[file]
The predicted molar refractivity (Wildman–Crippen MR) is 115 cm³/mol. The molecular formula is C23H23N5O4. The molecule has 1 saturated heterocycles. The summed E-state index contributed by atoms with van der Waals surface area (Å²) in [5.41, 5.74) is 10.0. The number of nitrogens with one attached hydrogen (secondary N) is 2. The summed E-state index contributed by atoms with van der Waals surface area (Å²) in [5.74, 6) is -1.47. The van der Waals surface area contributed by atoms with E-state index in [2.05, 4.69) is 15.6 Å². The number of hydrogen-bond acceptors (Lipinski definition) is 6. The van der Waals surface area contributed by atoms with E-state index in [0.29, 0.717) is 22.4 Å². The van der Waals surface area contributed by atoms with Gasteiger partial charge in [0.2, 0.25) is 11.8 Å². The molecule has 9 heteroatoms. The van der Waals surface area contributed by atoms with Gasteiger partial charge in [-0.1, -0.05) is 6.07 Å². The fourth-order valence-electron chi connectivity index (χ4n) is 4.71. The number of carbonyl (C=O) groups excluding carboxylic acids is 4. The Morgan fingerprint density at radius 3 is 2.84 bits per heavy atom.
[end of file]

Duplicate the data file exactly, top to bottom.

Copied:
The predicted molar refractivity (Wildman–Crippen MR) is 115 cm³/mol. The molecular formula is C23H23N5O4. The molecule has 1 saturated heterocycles. The summed E-state index contributed by atoms with van der Waals surface area (Å²) in [5.41, 5.74) is 10.0. The number of nitrogens with one attached hydrogen (secondary N) is 2. The summed E-state index contributed by atoms with van der Waals surface area (Å²) in [5.74, 6) is -1.47. The van der Waals surface area contributed by atoms with E-state index in [2.05, 4.69) is 15.6 Å². The number of hydrogen-bond acceptors (Lipinski definition) is 6. The van der Waals surface area contributed by atoms with E-state index in [0.29, 0.717) is 22.4 Å². The van der Waals surface area contributed by atoms with Gasteiger partial charge in [0.2, 0.25) is 11.8 Å². The molecule has 9 heteroatoms. The van der Waals surface area contributed by atoms with Gasteiger partial charge in [-0.1, -0.05) is 6.07 Å². The fourth-order valence-electron chi connectivity index (χ4n) is 4.71. The number of carbonyl (C=O) groups excluding carboxylic acids is 4. The Morgan fingerprint density at radius 3 is 2.84 bits per heavy atom.